But your second question seems to be that, assuming you do get part or all of your husband's 401k, would you have to wait until yo're 65 to get it. And the answer to that question is likely "no." At the time of divorce, there would be an order entered called a "Qualified Domestic Relations Order" (a "QDRO"). It would say that some portion of your husband's 401k should be transferred into your name. From there, it's as if that amount is now your 401k. You can cash it out (understanding that if you do so before you're 65, you may incur a penalty and have to pay taxes on it).

    Anyway, I hope that helps. And again, I'm sorry about your divorce. Good luck.

    See question 
  • Can my ex-wife put in her will that her new husband gets custody of our daughter if she dies

    Zeshan’s Answer

    There are a lot of variables that would go into properly answering your question, but the short (and likely) answer is "no", your ex cannot do that. But that would depend on factors such as whether you still retain parental rights over your daughter (and/or whether your ex's husband has adopted your daughter), whether you posed a danger to your daughter, or that it would otherwise be in the best interest of your daughter to not be with you. If we assume that you're a fit parent and still have parental rights over your daughter, then my thoughts are that no, your wife cannot will your daughter's custody to her husband.

    Hope that helps.

    See question 
  • Looking for a consumer law attorney knowledgeable in the Fair Debt Collection Practices Act .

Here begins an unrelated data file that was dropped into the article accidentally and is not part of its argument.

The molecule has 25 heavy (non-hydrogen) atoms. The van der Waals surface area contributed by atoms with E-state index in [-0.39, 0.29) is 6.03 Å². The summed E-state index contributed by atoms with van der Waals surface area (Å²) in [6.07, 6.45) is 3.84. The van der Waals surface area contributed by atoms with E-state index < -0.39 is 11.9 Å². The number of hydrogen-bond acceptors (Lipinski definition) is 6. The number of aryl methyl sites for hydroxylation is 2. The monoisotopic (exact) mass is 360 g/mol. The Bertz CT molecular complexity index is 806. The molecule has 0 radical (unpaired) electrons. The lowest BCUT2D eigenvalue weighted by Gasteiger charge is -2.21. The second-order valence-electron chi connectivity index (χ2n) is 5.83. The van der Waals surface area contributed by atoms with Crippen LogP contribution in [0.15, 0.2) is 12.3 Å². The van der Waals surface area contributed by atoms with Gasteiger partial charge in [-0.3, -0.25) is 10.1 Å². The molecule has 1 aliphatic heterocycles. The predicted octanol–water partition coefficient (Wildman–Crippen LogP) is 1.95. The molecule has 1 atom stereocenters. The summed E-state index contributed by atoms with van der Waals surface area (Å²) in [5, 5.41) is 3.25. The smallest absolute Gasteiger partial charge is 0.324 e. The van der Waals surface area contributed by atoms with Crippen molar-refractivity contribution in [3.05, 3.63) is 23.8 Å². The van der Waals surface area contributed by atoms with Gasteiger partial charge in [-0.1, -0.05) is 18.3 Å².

Zeshan’s Answer

    At the risk of sounding (sort of) self-serving, I'd highly recommend my law partner, Antoinette Davis. She has an Avvo profile, where you can gather more information about her. But there are several qualified attorneys in the area that should be able to offer some guidance. Good luck, regardless.

    See question 
  • Can I be sued for deficiency on Home Equity loan? My home foreclosed 2 weeks ago. Both are Wells Fargo & taken at purchase time

    Zeshan’s Answer

    Ms. Powell provides sage advice - please talk to an attorney before paying off the second.

    And while the answer to your questions will depend on more facts, the short answer to one of your questions is that yes, the second mortgage lender can sue (even though both loans are with Wells Fargo). In fact, if your house is foreclosed, Wells Fargo could still pursue you for the loan amount of the second (and/or Home Equity).

    Good luck.

    See question 
  • What can legally be done when slander is spoken to a child about a parent?

    Zeshan’s Answer